Sky-diving announcers would sure fill Super Sunday air time

The TV Repairman:

January 29, 1993|By Phil Jackman

Most people fantasize about throwing the pass, catching the pass, intercepting the pass or knocking down the pass that wins the Super Bowl. Me, I dream about serving a dual role as producer and director of not only this grandest of all one-shot sporting spectacles on TV, but of the pre-game show, too.

First off, come 3:30 Sunday afternoon, my studio segments wouldn't originate from one of those generic Formica, potted plant and cardboard sets in an end zone of the Rose Bowl. It would take place in a self-contained unit inside the Goodyear blimp, the regulars being required to sky dive out at the conclusion of their segments.

A review of the seasons of the Buffalo Bills and Dallas Cowboys falling into the lost cause category at this juncture, I would ban any mention of the combatants until at least 6 o'clock. If segments covering a player getting cartilage removed from his knee (live) and Buffalo coach Marv Levy discussing his dissertation leading to a master's degree from Harvard didn't fill, I'd chuck on either "Father Was A Fullback" or "Trouble Along The Way," a couple of fine old gridiron flicks.

The pre-game flyover wouldn't involve jets, but rather Patriot missiles tracking Scud missiles, that nervous guy from CNN doing play-by-play from underneath a table on the 50-yard line.

At the very least, players in the starting lineups would be transported to midfield atop large circus elephants, each then being given a minute to preview the histrionics he plans in the end zone should he be so lucky as to score a touchdown.

Interviews with cliche-spewing coaches and players would be anathema, selections by so-called experts verboten. And just one guess by Will McDonough concerning a coaching job would have him on his way back to the Boston Globe on the next bus.

Within the game itself, I would go heaviest with crowd shots, particularly of people who remove their shirts or make funny faces and raise their index finger to the sky. Every time out would be accompanied by an update report of how things are going in that bar in Orchard Park, N.Y., crammed with Buffalo fans.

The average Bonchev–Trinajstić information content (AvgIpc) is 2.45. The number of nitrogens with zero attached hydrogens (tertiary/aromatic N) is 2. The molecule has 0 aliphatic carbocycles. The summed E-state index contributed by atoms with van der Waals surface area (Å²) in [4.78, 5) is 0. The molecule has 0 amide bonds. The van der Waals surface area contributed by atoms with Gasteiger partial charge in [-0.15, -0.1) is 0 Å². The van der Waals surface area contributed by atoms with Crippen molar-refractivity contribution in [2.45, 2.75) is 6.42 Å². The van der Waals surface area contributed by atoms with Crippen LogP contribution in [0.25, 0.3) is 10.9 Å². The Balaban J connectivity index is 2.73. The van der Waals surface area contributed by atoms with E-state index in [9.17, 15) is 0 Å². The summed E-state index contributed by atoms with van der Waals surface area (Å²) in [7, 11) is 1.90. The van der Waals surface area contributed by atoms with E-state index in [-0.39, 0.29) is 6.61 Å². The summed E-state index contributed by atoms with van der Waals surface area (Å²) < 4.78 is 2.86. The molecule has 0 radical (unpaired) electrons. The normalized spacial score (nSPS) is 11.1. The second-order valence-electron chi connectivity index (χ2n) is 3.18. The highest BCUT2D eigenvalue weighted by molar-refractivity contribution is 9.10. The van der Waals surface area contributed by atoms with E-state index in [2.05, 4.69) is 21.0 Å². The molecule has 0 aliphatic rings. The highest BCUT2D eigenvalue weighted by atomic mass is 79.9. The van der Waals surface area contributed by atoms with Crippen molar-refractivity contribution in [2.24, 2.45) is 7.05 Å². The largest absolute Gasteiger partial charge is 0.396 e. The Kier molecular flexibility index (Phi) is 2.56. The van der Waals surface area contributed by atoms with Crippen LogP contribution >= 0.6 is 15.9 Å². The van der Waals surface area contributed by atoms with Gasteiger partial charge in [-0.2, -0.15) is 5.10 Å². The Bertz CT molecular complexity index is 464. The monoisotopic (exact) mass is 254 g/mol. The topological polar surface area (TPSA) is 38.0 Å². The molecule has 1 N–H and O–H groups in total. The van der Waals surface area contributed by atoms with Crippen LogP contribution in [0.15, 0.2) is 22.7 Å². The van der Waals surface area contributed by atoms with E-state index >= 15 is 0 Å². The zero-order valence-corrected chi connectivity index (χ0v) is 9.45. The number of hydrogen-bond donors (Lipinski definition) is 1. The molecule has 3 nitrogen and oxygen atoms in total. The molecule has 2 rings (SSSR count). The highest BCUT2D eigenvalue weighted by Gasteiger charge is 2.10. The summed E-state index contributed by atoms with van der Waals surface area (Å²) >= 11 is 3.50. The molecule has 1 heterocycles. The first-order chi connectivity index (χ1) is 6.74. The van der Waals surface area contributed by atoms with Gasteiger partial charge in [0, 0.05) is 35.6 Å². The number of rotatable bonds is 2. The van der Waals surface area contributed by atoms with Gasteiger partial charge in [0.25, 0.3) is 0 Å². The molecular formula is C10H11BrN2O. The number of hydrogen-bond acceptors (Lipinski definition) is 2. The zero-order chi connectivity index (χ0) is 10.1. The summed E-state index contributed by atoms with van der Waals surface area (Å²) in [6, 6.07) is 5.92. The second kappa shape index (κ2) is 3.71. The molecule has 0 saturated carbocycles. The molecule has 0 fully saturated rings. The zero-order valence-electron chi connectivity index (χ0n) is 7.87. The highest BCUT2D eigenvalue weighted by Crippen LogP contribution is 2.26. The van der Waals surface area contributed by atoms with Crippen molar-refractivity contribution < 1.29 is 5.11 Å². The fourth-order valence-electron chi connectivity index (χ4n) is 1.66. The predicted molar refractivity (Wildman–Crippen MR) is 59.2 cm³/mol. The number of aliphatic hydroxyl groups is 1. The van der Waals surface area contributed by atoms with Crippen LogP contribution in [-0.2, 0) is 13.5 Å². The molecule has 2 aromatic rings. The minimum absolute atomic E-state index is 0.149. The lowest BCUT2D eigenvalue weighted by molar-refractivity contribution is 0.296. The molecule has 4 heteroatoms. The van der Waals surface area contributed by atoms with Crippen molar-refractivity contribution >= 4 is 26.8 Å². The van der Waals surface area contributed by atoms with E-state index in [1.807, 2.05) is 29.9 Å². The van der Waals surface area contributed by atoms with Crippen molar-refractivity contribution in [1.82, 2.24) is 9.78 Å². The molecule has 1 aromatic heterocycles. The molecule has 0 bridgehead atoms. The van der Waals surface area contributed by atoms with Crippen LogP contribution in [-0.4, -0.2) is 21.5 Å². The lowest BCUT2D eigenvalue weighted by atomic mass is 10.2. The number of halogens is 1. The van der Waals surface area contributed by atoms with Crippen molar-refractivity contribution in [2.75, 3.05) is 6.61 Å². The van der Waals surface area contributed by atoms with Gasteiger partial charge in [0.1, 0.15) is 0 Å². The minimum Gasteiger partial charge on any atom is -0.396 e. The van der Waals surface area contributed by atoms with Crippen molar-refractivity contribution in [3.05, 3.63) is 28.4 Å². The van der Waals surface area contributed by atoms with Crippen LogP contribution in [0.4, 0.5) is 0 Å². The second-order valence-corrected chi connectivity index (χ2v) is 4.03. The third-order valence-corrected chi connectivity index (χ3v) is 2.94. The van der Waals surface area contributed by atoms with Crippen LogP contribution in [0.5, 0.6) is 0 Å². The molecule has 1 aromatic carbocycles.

Shots of coaches Levy and Jimmy Johnson listening to classical music or suggestions from their assistants in the press box would be restricted to a hundred apiece, same as the number of shots accorded the cheerleading squads of the teams. No favoring the Dallas contingent, no siree.

Of prime importance would be replays, tons of them, including those in triple super slo-mo, reverse angle and from the blimp. A particular target would be controversial plays, the idea being to totally embarrass and discredit the officiating crew, so that instant replay returns to the NFL where it rightly belongs.

The game itself comes on at 6 p.m., the kickoff is scheduled for 6:18, and I would direct game analyst Bob Trumpy not to utter a word until at least 7:45. For, as you probably know, a little of "Trump" goes a long way.

The executive producer of NBC Sports is Terry O'Neil. He is at liberty to borrow any or all of these ideas sans remuneration.

* If a four-hour football game on the wings of a 2 1/2 -hour pre-game show isn't enough for you, ESPN has extended its "GameDay" show to 90 minutes at noon Sunday, and there's an hour-long preview show running at 5, 6, 7 and 11:30 p.m. tomorrow and 10 and 10:30 a.m. Sunday. Sort of reminds you of New Year's Day with only one game, doesn't it?

* As usual, NFL Films has done a glorious job with its annual "Road to the Super Bowl" effort, not only covering the essence of the 1992 season and playoffs, but landing a score of terrific sound bites from wired coaches and players. Producer Steve Sabol says cameramen and editors plowed through 600 miles of film to come up with this hour-long special. Channel 2 shows it at noon tomorrow, Channel 4 at 3 p.m.

* Joe Hansard is a guy who took the expression "if looks could kill" and put it to good use. The former Baltimorean, Randallstown High, class of '70, and Broadcasting Institute of Maryland grad working as a sports producer for Channel 7 in Washington, dabbles in acting.

As an Actor's Guild member, Joe's picture and bio appears in its directory where famed movie producer Barry Levinson saw it. Levinson, casting for his "Homicide" TV series, which debuts after the Super Bowl Sunday (NBC, 10 p.m.), liked the looks of Hansard.

"He auditioned me himself," Joe says proudly. His character is Jimmy Lee Shields, a gent who is not above murder. Hansard enjoyed the work so much, he took his mug shot used on the

show and made a Christmas card out of it.

* Tim Brant was doing the Maryland-Clemson game for Jefferson-Pilot the other night when the Terps scored the last six points of the first half to hit intermission with a 34-32 lead. Subsequently, Clemson moved away and won by 10 points, 82-72, Brant saying afterward: "I'm surprised. Maryland, I thought, had the game in control at halftime." Oh well.

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